Historically, many have assumed this group of “would-be” veterinary students are repeat applicants who were unable to secure admission to a first-choice American institution. Concerns have also been expressed about the financial implications of attending school internationally when domestic student loan debt for new veterinary school graduates continues to escalate rapidly.
In the fall of 2014, AAVMC staff conducted a qualitative study of veterinary school applicants applying to AAVMC international member institutions. A single open-ended question was sent to approximately 1,200 applicants who each applied to at least one international institution; 186 applicants responded by writing their personal reasons for applying to an international veterinary school.
Applicants described a strong desire to have a study abroad experience (41.9 percent). Many respondents were unable to complete a study-abroad experience during their undergraduate years because of the rigors of preparing to apply to veterinary college. As one applicant stated, “I wanted to study abroad in undergraduate, but could not meet veterinary prerequisites and graduate in four years if I did so.” Others noted that attending graduate school internationally would provide more than a cultural exchange learning opportunity; it might also open professional opportunities later.
Applicants also described other reasons for applying outside of the US; 30 percent of respondents felt that international institutions used holistic admissions practices that were forgiving of lower, but still competitive grades. Applicants also hold international colleges in high regard (25.3 percent) and find their curricular offerings appealing (19.4 percent). One in five applicants felt that the cost of attending an international institution is cost neutral or even less expensive than attending a veterinary school in the United States.
Finally, 20 percent of applicants applied to veterinary programs outside of the US because they wanted to increase their chances of being admitted to a program somewhere. Applicants cited concerns about the availability of first-year seats in the US and the competition for those seats as a rationale for applying abroad.
The AAVMC plans to repeat this study after the completion of the next application cycle in order to develop greater insight about the perspectives and motivations of veterinary school applicants.
Senators Submit Letter to President in Support of One Health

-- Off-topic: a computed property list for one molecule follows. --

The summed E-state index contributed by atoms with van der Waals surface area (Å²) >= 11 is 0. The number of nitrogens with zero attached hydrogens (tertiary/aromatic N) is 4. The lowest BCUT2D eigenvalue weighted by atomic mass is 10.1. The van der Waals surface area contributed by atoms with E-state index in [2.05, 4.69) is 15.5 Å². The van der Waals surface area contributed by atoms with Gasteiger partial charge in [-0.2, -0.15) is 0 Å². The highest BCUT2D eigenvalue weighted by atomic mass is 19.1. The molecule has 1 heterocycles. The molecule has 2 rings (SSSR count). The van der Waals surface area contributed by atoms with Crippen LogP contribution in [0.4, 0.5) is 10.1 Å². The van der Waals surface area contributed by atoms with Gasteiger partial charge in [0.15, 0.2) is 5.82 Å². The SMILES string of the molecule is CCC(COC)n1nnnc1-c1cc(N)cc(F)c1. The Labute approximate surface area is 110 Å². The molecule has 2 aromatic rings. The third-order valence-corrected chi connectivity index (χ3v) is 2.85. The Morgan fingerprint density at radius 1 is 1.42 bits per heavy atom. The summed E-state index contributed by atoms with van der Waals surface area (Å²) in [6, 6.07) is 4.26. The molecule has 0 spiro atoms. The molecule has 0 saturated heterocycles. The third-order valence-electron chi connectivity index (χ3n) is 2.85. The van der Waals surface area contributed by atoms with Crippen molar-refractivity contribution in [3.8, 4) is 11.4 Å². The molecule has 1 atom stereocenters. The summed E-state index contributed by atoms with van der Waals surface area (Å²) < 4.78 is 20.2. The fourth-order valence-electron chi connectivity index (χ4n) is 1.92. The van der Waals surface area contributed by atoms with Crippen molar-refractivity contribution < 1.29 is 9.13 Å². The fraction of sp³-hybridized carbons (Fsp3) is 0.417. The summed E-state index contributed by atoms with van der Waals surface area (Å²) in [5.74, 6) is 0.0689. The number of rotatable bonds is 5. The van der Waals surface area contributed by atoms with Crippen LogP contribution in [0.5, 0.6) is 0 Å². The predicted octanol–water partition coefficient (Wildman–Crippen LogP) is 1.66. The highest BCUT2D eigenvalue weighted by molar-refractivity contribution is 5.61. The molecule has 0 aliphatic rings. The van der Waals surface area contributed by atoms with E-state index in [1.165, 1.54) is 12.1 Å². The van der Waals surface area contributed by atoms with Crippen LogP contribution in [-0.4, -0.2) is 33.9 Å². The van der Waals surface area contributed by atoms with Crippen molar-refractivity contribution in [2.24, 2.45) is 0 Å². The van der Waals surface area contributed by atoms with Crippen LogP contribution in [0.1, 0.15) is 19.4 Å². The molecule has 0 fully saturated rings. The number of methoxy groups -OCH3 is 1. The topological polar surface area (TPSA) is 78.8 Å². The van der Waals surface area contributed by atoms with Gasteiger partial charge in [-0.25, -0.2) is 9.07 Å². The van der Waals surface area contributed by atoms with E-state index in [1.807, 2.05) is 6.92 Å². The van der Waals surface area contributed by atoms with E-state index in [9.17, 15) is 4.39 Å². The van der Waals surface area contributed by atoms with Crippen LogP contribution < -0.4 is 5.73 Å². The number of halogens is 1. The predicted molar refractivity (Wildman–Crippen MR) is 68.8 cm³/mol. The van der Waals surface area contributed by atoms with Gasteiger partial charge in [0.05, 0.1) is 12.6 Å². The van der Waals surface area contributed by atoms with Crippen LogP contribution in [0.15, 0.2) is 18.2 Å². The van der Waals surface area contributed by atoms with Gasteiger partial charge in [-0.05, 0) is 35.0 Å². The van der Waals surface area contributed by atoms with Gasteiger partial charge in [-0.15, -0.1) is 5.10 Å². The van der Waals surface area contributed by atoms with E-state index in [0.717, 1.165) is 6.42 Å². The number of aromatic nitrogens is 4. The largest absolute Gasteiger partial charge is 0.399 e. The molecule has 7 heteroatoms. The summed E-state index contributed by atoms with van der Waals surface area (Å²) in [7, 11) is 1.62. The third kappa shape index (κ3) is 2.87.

On Feb. 12, U.S. Senator Al Franken (D-Minn.) submitted a letter to President Obama that calls upon him to develop a national One Health framework that will instill a culture of collaboration between human, animal, and environmental health agencies.
Sen. Franken’s office developed the letter with the assistance of Dr. Chase Crawford, a veterinarian who is serving as an American Veterinary Medical Association (AVMA) Congressional Fellow.
The letter pointed out that, according to the Centers for Disease Control and Prevention, animal-to-human (zoonotic) diseases account for approximately 75 percent of all recently emerging infectious diseases. In response, the letter urged the formal development of a multidisciplinary, One Health approach that recognizes the interconnectedness of human and animal health and works to combat the public health threat of zoonotic diseases.
“A culture change is needed within our domestic and international public health agencies to heed these warnings and prevent diseases from entering human populations,” Franken wrote, as he called upon the president to take decisive action.
The letter also asked the President to press the United Nations to develop an inter-agency One Health framework to address the World Health Organization’s (WHO’s) animal and environmental health information gaps, as identified during the recent Ebola virus outbreak.
“With the necessary support, a National One Health Framework and a UN Inter-Agency One Health Framework could mitigate future outbreaks by providing the multidisciplinary, multi-sectorial approach required to minimize the risk of spillover of diseases from animals into human populations,” Franken wrote.
Senators Christopher Coons (D-Del.), Kirsten Gillibrand (D-N.Y.), Mark Warner (D-Va.), Michael Bennet (D-Colo.) Dianne Feinstein (D-Calif.), and Tim Kaine (D-Va.) also signed the letter
Meetings with NIH Cover Human-Animal Bond, Opportunities for Veterinarians
On Feb. 12, three AAVMC member representatives and three staff members met with representatives of the National Institutes of Health (NIH), including the National Institute of Child Health and Human Development (NICHD) the Division of Comparative Medicine, and the National Institute of Allergy and Infectious Diseases (NIAID).
The meetings are part of an ongoing outreach effort to share the AAVMC’s story and educate high-level NIH officials about research activity and capacity at member institutions and the importance of continued funding and collaboration.
The meetings with NICHD included Deputy Director Cathy Spong, Acting Associate Director for Extramural Research Caroline Signore, Program Director of Child Development and Behavior Layla Esposito, and Office of Legislation and Public Policy Director Lisa Kaeser.
Much of the meeting focused on work being done by the Institute and AAVMC member institutions on the human-animal bond, a growing field of study that extends beyond the emotional bonds that people have with their pets to encompass the science of animal-assisted therapy and other areas.
Human-animal bond studies, known by the NIH as human-animal interaction or “HAI research,” are an emerging area where AAVMC member institution faculty-members may serve as primary investigators. During the meetings, NICHD representatives indicated that they are particularly interested in animal assisted interventions in special populations, such as veterans and those with physical and mental disabilities.